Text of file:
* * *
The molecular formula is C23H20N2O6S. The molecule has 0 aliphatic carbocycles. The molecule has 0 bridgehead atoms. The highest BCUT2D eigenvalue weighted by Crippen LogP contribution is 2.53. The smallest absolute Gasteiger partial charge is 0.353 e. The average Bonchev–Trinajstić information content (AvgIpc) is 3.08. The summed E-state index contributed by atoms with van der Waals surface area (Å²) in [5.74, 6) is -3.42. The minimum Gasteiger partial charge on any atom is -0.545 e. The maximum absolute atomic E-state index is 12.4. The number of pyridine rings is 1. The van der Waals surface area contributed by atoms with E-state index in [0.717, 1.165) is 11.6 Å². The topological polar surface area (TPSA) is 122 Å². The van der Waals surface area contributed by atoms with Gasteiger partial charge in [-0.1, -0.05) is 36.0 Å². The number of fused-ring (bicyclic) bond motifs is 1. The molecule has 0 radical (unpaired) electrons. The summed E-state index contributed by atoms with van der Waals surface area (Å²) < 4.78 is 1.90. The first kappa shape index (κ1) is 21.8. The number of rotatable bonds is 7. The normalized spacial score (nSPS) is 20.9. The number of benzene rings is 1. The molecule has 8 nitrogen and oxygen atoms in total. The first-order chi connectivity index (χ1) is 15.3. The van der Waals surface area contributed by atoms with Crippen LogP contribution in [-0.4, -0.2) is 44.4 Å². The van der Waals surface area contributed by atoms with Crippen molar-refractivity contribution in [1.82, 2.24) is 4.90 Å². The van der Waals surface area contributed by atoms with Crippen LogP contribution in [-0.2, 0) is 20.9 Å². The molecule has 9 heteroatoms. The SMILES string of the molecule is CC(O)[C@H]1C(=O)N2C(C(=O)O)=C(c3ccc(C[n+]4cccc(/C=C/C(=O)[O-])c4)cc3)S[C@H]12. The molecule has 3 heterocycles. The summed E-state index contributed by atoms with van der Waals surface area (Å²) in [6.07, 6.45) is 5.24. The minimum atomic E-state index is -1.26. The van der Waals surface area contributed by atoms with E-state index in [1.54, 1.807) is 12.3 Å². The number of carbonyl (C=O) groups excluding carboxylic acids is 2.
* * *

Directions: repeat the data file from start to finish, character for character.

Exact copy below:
The molecular formula is C23H20N2O6S. The molecule has 0 aliphatic carbocycles. The molecule has 0 bridgehead atoms. The highest BCUT2D eigenvalue weighted by Crippen LogP contribution is 2.53. The smallest absolute Gasteiger partial charge is 0.353 e. The average Bonchev–Trinajstić information content (AvgIpc) is 3.08. The summed E-state index contributed by atoms with van der Waals surface area (Å²) in [5.74, 6) is -3.42. The minimum Gasteiger partial charge on any atom is -0.545 e. The maximum absolute atomic E-state index is 12.4. The number of pyridine rings is 1. The van der Waals surface area contributed by atoms with E-state index in [0.717, 1.165) is 11.6 Å². The topological polar surface area (TPSA) is 122 Å². The van der Waals surface area contributed by atoms with Gasteiger partial charge in [-0.1, -0.05) is 36.0 Å². The number of fused-ring (bicyclic) bond motifs is 1. The molecule has 0 radical (unpaired) electrons. The summed E-state index contributed by atoms with van der Waals surface area (Å²) < 4.78 is 1.90. The first kappa shape index (κ1) is 21.8. The number of rotatable bonds is 7. The normalized spacial score (nSPS) is 20.9. The number of benzene rings is 1. The molecule has 8 nitrogen and oxygen atoms in total. The first-order chi connectivity index (χ1) is 15.3. The van der Waals surface area contributed by atoms with Crippen LogP contribution in [-0.4, -0.2) is 44.4 Å². The van der Waals surface area contributed by atoms with Crippen molar-refractivity contribution in [1.82, 2.24) is 4.90 Å². The van der Waals surface area contributed by atoms with Crippen LogP contribution in [-0.2, 0) is 20.9 Å². The molecule has 9 heteroatoms. The SMILES string of the molecule is CC(O)[C@H]1C(=O)N2C(C(=O)O)=C(c3ccc(C[n+]4cccc(/C=C/C(=O)[O-])c4)cc3)S[C@H]12. The molecule has 3 heterocycles. The summed E-state index contributed by atoms with van der Waals surface area (Å²) in [6.07, 6.45) is 5.24. The minimum atomic E-state index is -1.26. The van der Waals surface area contributed by atoms with E-state index in [1.54, 1.807) is 12.3 Å². The number of carbonyl (C=O) groups excluding carboxylic acids is 2.